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New Measures of Testability and Test Complexity for Linear Analog Failure Analysis
November 1981 (vol. 30 no. 11)
pp. 884-888
R.W. Priester, Systems and Measurements Division, Research Triangle Institute
The failure analysis of analog electronic systems is characterized by numerous, difficult problems. Assessing the testability and test complexity of a given system is one such problem. In fact, robust, quantitative measures of these important features have not been available to the analog testing community. This paper introduces new measures for both testability and test complexity which: 1) are quantitative, 2) are capable of handling multiple faults, and 3) have a well-defined interpretation. These measures are based upon published results from optimal experiment designs as developed in the discipline of systems identification. Parameter testability is defined in terms of information (in the sense of Fisher) return, while test complexity is functionally related to the experiment time required to achieve specified accuracy with regard to the uncertain parameters of interest. Thus both of the new measures introduced depend, not only upon the specific system at hand, but also upon the experimental conditions used in performing the tests. The results of this approach lead to quantitative measures that have optimality features based upon the Cramer?Rao bound.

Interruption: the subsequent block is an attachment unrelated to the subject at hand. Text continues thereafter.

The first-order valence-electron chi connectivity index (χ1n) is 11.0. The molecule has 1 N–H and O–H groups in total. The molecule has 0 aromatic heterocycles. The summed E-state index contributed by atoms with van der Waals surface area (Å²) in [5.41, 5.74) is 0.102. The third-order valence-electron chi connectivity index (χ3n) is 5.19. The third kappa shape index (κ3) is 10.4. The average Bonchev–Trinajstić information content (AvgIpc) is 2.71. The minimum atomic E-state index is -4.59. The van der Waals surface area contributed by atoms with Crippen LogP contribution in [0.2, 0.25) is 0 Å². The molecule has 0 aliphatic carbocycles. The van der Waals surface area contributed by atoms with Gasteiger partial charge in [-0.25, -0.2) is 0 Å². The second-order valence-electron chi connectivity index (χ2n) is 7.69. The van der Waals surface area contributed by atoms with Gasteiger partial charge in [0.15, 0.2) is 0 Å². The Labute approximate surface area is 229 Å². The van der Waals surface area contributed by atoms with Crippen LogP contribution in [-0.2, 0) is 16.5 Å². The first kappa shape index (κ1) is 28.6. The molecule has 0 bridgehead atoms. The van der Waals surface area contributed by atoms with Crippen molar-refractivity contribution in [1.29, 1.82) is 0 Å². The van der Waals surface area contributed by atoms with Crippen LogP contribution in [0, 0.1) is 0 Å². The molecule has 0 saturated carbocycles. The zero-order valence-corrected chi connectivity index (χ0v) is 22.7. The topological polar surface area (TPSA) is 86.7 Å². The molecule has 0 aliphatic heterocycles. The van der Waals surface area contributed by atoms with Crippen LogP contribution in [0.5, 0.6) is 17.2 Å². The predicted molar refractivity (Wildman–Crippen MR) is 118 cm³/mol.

Index Terms:
test point allocation, Automatic test program generation, fault diagnosis experiment design, testability measure, test complexity measure
Citation:
R.W. Priester, J.B. Clary, "New Measures of Testability and Test Complexity for Linear Analog Failure Analysis," IEEE Transactions on Computers, vol. 30, no. 11, pp. 884-888, Nov. 1981, doi:10.1109/TC.1981.1675719
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